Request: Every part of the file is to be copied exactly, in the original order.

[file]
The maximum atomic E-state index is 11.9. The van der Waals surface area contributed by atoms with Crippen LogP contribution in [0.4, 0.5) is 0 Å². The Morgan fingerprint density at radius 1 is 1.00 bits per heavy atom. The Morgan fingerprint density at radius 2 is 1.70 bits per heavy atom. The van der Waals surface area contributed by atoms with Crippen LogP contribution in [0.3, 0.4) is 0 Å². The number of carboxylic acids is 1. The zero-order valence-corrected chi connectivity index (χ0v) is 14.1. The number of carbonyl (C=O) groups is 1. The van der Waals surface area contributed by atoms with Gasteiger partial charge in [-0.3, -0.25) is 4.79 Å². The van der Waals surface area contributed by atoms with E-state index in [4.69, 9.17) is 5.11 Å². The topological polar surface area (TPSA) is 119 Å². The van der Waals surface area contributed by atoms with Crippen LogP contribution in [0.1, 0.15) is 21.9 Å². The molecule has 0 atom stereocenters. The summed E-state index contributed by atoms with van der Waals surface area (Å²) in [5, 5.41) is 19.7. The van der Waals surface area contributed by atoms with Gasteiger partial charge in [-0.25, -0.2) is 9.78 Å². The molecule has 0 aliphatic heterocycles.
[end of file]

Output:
The maximum atomic E-state index is 11.9. The van der Waals surface area contributed by atoms with Crippen LogP contribution in [0.4, 0.5) is 0 Å². The Morgan fingerprint density at radius 1 is 1.00 bits per heavy atom. The Morgan fingerprint density at radius 2 is 1.70 bits per heavy atom. The van der Waals surface area contributed by atoms with Crippen LogP contribution in [0.3, 0.4) is 0 Å². The number of carboxylic acids is 1. The zero-order valence-corrected chi connectivity index (χ0v) is 14.1. The number of carbonyl (C=O) groups is 1. The van der Waals surface area contributed by atoms with Gasteiger partial charge in [-0.3, -0.25) is 4.79 Å². The van der Waals surface area contributed by atoms with E-state index in [4.69, 9.17) is 5.11 Å². The topological polar surface area (TPSA) is 119 Å². The van der Waals surface area contributed by atoms with Crippen LogP contribution in [0.1, 0.15) is 21.9 Å². The molecule has 0 atom stereocenters. The summed E-state index contributed by atoms with van der Waals surface area (Å²) in [5, 5.41) is 19.7. The van der Waals surface area contributed by atoms with Gasteiger partial charge in [-0.25, -0.2) is 9.78 Å². The molecule has 0 aliphatic heterocycles.